The Sisters Grimm – Menna Van Praag

If we’re being honest, I have an essay I need to be writing rather than blog posts, but oh, are they so much more fun to think about! I finished this twisted mash-up of fairy-tales and urban fantasy this morning and couldn’t resist writing about it immediately. Another one from NetGalley, with thanks to Transworld for the advance copy, and a disclaimer that all opinions are my own.

RELEASE DATE: 06/02/2019

STAR RATING: 3.5/5 ✶

SYNOPSIS:

There are hundreds, possibly thousands, of sisters Grimm on Earth.
You may well be one of them, though you might never know it.

This is the story of four sisters Grimm – daughters born to different mothers on the same day, each born out of bright-white wishing and black-edged desire.

They found each other at eight years-old, were separated at thirteen and now, at nearly eighteen, it is imperative that they find each other once again.

In thirty-three days they will meet their father in Everwhere. Only then will they discover who they truly are, and what they can truly do. Then they must fight to save their lives and the lives of the ones they love. Three will live, one will die.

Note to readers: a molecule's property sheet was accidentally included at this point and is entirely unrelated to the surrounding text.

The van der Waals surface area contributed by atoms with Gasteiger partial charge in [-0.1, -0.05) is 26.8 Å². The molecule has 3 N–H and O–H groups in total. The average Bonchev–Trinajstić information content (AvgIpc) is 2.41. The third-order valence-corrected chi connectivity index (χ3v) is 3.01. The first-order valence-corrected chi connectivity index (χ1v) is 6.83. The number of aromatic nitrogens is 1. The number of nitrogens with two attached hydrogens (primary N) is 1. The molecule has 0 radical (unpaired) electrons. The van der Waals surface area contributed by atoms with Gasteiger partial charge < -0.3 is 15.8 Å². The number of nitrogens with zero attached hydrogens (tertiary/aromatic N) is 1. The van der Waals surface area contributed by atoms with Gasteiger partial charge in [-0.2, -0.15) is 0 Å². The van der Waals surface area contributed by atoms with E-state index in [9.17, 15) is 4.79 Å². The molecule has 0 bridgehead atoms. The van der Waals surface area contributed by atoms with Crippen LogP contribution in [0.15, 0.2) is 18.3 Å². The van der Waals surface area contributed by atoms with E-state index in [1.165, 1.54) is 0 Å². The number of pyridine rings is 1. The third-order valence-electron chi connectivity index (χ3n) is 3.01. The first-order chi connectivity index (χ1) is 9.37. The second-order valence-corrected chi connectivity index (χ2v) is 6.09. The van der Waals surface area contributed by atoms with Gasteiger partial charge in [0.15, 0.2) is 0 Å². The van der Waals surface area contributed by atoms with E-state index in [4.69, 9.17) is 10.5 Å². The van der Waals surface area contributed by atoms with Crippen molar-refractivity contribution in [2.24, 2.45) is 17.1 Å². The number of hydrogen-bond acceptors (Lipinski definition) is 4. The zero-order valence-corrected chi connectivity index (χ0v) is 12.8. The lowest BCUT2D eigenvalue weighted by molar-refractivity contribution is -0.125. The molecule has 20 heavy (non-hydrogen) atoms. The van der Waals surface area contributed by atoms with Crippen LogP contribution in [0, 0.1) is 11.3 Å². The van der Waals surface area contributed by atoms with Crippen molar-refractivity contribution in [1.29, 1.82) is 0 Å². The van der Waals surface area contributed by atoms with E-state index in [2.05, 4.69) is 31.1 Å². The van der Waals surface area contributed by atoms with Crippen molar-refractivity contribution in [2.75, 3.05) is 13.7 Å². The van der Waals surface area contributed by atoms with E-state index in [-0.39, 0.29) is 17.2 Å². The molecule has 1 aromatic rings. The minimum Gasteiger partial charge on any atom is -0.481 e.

You’ll have to read on to find out who and why . . .

OPINIONS:

This book had an incredibly unique concept and gave new life to the fairy-tales of the Brothers Grimm. Sadly, it was at times lacking in execution, and lost its momentum in tangents, posing more questions than it answered and leaving many strands unraveled. It is the story of four girls told in fragments, and two timelines – I read this as an eARC, so I’m not sure quite how fast the viewpoints change on paper, but I would estimate once every couple of pages on average. Therefore, it will likely confuse many readers, and take quite a bit of time to get into for most people. This is not something I mind too much, but in this case, it led to a loss of urgency.

Every time it felt like one of the girls was heading towards growth or confrontation, the PoV switched, and by the time it returned, the situation had changed. This also meant that it was hard to empathize with them, and choices that were made/things that were revealed towards the end had me scratching my head, as it felt rather clichéd.

Nevertheless, it was a very well-paced read that kept one glued to the page and provided a great and unique concept. It is worth picking up and making up your mind about yourself.

Add it on Goodreads, and pre-order it from Book Depository or your retailer of choice!

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